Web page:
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The Sothel and Perkins grants followed several key earlier land grants made to establish the new province of Carolina, the
new colony being considered English 1629-1709 and then British from 1709 onward. The first key grant was King
Charles I’s land grant of 1629 to Sir Robert Heath, in the northern part of the Carolina province between latitude degrees
31 and 36. Heath wanted Carolina land for French Huguenots, but when King Charles I decreed that only Church of
England members were eligible to settle in Carolina, Heath assigned his grant to George, Lord Berkeley. The second key
grant was King Charles II’s 1663 land grant, revised 1665, given to eight Lords Proprietors. It was awarded to generals
and supporters as thanks for assistance in restoring him to the throne in 1660, but perhaps it was partly awarded to
protect the crown’s interests. In other words looking at any late 17th century map it is easy to see that the new Carolina
colony created a settlement and trade buffer zone south of already thriving Virginia, Maryland, and New England
colonies, a Carolina province buffer which might block or pre-empt Spanish encroachment from Florida.
Image Credit: Homann Map 1714, courtesy of NC Division of Cultural Resources, Tryon Palace, New Bern
Between 1629 and the early1690’s Bath County residents settled in the region living peaceably with local Indians along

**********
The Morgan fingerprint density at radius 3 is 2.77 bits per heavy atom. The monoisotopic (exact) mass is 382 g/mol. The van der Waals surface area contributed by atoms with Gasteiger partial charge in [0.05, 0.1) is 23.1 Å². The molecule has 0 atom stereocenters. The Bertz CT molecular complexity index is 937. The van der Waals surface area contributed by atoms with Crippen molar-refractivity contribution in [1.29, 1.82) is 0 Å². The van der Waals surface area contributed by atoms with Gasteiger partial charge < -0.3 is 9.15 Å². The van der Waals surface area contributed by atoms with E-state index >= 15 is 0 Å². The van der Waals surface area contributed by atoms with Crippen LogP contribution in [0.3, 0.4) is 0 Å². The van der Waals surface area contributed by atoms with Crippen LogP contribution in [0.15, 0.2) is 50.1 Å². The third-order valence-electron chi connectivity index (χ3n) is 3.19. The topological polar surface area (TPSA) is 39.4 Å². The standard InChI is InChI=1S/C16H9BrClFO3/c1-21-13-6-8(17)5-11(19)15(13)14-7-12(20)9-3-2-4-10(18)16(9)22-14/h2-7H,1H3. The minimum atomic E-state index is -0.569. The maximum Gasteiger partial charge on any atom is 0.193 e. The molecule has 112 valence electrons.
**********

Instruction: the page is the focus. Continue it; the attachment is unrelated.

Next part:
the north shore of the Pamlico River. The early community called Pamtico or Pamticough was named after the local
Algonquian Indian tribe the Pamlicos, who gave their name to North Carolina’s largest sound. The Pamlico’s or Pomouik
had two local Indian settlements known as Secotan town and Cotan town, as shown in early maps but their numbers
dwindled due to small pox outbreaks in 1686 . Ethnologist James Mooney estimated 1000 Pamlico’s out of 13,000
Indians in eastern NC in 1600. (Mooney includes the Bear River Indians with the Pamlico’s in 1928). One hundred years
later John Lawson estimated the Pamtecough population down to 75 living on what was probably Indian Island near
South Creek in 1701 (Lawson 1709) .
The Roanoke colonists called the Pamlico Indians Pomoui , and John White’s 1586 watercolors survive today of a16th c
era Pamlico Indian village near today’s Engelhard with detailed images of men, women, children today housed in the
British Museum. Bath’s first settlement shared the peninsula with the Pomouik tribe: an early map shows a small
palisaded encircled Indian village overlooking Bath’s small bay on the south east point, surrounded on three sides by
Town Creek and Adams Creek. At the time there were other tribes in the region as well: the Core and Matchapunga
tribes east of Bath, Weapemeoc north in the Albemarle, the Tuscarora upstream to the west of Forks of the Tar (later
renamed Washington), and the Neusioc tribe whose villages were located south of the Neuse River in Neusioc Town and
Chatooka Town. After the Tuscarora war ended, the English treaty ordered the Tuscaroras to destroy the Pamlicos; the
few remaining Pamlico Indians were taken as Tuscarora slaves.
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